3.1 Analysis of the Temperature Changes at Different Heights from the Fire Source

For the conditions of a sprinkler flow rate of 10 L/min, a flow speed of 90 m/s, and an ambient temperature of 10°C, the temperature distribution at different heights above the fire source is analyzed, and the following results are obtained:

As can be ascertained from Fig. 4, when the high-pressure water mist sprinkler is not working, the temperature above the fire source stabilizes in about 25 s. Furthermore, at different heights above the fire source (0.75, 1.75, and 2.75 m from the fire source), the average temperature changes (stable phase 1) are as follows: 446°C, 384°C, and 336°C. From the extracted outcomes, the conclusion can be drawn that the larger height above the fire source leads to a reduced temperature profile. After 100 s, the high-pressure water mist sprinkler starts to work, and the temperature above the fire source begins to decrease even more, while after 150 s, the temperature reaches a stable level. At this time, the average temperature variations above the fire source (stable phase 2) are 285°C, 192°C, and 145°C, which shows that the high-pressure water mist system does possess a cooling effect. The pattern of the decreasing temperature at different heights above the fire source is still maintained in this phase.

images

Figure 4: Distribution of the temperature changes at different heights above the fire source before and after spraying

3.2 Analysis of the High-Pressure Water Mist Fire Extinguishing Conditions for Different Ambient Temperatures

In a relatively low-temperature range (−10°C, −5°C, 0°C, 5°C, 10°C), the high-pressure water mist fire extinguishing system is thoroughly analyzed at different ambient temperatures, and the following results are obtained:

The dotted line that is illustrated in Fig. 5 represents the temperature change curve above the fire source. As can be seen from both Figs. 5 and 6, when the high-pressure water mist sprinkler is not working, the temperature above the fire source stabilizes at about 25 s, while for different ambient temperatures (−10°C, −5°C, 0°C, 5°C, and 10°C), the average temperature changes above the fire source (stable phase 1) are: 503°C, 471°C, 456°C, 448°C, and 446°C. Moreover, 100 s later, the high-pressure water mist sprinkler starts to work, and as a result, the temperature above the fire source begins to decrease, while it is stabilized at about 150 s. At this time, the average temperature changes above the fire source (stable phase 2) are 371°C, 348°C, 343°C, 333°C, and 289°C, which indicates that the high-pressure water mist system plays a key role in the cooling down procedure. When the ambient temperature is low, the viscosity of the fuel increases, which leads to a slower combustion rate of the droplet and a larger movement path for the droplet, which increases the length of the flame [34,35], and the temperature above the fire source is relatively high. As the ambient temperature increases, the flame length decreases and the width increases, and the temperature above the fire source decreases as the flame height decreases. Therefore, the temperature profile above the ignition source decreases as the ambient temperature increases.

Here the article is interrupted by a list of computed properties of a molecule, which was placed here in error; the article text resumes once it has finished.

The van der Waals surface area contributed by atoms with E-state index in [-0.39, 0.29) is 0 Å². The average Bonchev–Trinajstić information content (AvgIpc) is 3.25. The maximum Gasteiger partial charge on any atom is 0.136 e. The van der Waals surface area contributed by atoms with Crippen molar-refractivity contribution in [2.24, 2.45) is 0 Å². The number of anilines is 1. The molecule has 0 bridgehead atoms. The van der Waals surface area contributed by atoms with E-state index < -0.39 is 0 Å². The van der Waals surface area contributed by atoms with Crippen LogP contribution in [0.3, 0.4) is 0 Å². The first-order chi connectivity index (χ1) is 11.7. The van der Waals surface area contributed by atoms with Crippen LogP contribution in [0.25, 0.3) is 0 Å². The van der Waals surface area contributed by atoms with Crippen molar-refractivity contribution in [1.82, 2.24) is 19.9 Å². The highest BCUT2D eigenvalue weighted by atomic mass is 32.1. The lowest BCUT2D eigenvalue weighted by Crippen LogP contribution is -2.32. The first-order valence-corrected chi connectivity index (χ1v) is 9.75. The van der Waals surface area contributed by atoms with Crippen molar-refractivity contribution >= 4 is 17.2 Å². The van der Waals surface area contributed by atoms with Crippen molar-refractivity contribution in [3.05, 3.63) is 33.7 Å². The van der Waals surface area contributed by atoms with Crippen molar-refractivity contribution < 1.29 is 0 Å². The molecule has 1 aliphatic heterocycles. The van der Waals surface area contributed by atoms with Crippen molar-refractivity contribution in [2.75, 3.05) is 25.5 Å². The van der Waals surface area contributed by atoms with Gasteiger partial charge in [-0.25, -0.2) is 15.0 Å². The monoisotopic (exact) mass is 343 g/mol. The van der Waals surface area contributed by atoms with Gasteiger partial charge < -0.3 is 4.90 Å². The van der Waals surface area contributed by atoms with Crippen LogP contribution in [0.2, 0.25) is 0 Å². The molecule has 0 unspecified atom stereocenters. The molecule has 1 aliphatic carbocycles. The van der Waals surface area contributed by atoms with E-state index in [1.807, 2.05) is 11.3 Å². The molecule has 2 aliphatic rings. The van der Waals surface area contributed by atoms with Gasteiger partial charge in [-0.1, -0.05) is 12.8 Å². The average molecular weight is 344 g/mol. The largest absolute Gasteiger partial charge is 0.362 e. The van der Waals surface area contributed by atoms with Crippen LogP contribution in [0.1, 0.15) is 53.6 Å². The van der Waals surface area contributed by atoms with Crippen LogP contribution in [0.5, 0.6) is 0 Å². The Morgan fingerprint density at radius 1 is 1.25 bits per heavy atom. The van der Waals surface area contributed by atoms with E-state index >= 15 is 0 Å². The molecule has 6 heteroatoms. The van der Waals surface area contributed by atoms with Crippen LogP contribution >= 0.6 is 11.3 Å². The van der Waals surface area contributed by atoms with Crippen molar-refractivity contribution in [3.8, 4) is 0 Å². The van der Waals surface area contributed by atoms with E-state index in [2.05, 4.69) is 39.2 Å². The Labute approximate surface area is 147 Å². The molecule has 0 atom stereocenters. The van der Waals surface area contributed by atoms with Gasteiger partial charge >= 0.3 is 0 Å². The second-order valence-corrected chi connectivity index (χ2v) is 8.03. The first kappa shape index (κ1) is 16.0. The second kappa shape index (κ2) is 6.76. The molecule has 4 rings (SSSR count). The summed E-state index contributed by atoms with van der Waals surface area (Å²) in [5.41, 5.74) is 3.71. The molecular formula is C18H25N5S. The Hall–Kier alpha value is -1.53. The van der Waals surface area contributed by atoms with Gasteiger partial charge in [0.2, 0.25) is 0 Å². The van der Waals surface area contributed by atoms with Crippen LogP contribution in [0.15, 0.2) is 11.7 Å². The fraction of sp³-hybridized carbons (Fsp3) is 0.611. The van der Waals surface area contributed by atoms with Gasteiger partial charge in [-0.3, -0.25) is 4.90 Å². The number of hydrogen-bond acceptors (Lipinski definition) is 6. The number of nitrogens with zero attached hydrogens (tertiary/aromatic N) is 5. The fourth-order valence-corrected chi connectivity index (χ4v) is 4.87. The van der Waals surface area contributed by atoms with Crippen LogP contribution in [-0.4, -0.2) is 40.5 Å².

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Figure 5: Temperature curves before and after the spraying process

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Figure 6: Comparison of the average temperature changes at different ambient temperatures

In addition, in Fig. 5, the solid line represents the temperature change curve of the upper flue gas layer. As can be ascertained from Figs. 5 and 7, when the high-pressure water mist sprinkler is not working, the temperature distribution of the upper flue gas layer stabilizes at about 25 s. It is interesting to notice that with the application of different ambient temperature values (−10°C, −5°C, 0°C, 5°C, and 10°C), the average temperatures of the upper flue gas layer (stable phase 1) are 207°C, 200°C, 199°C, 177°C, and 184°C. In addition, it can be found that the temperature of the upper flue gas layer decreases when the ambient temperature rises. After 100 s, the high-pressure water mist sprinkler starts to work, and the temperature above the fire source begins to decrease. At this time, the average temperatures of the upper flue gas layer (stable phase 2) are 82°C, 35.1°C, 34.9°C, 41.4°C, and 52.8°C. Therefore, when the high-pressure water mist system is activated, it has a profound cooling effect on the upper flue gas layer.

images

Figure 7: Temperature change curve of the upper flue gas layer for different ambient temperatures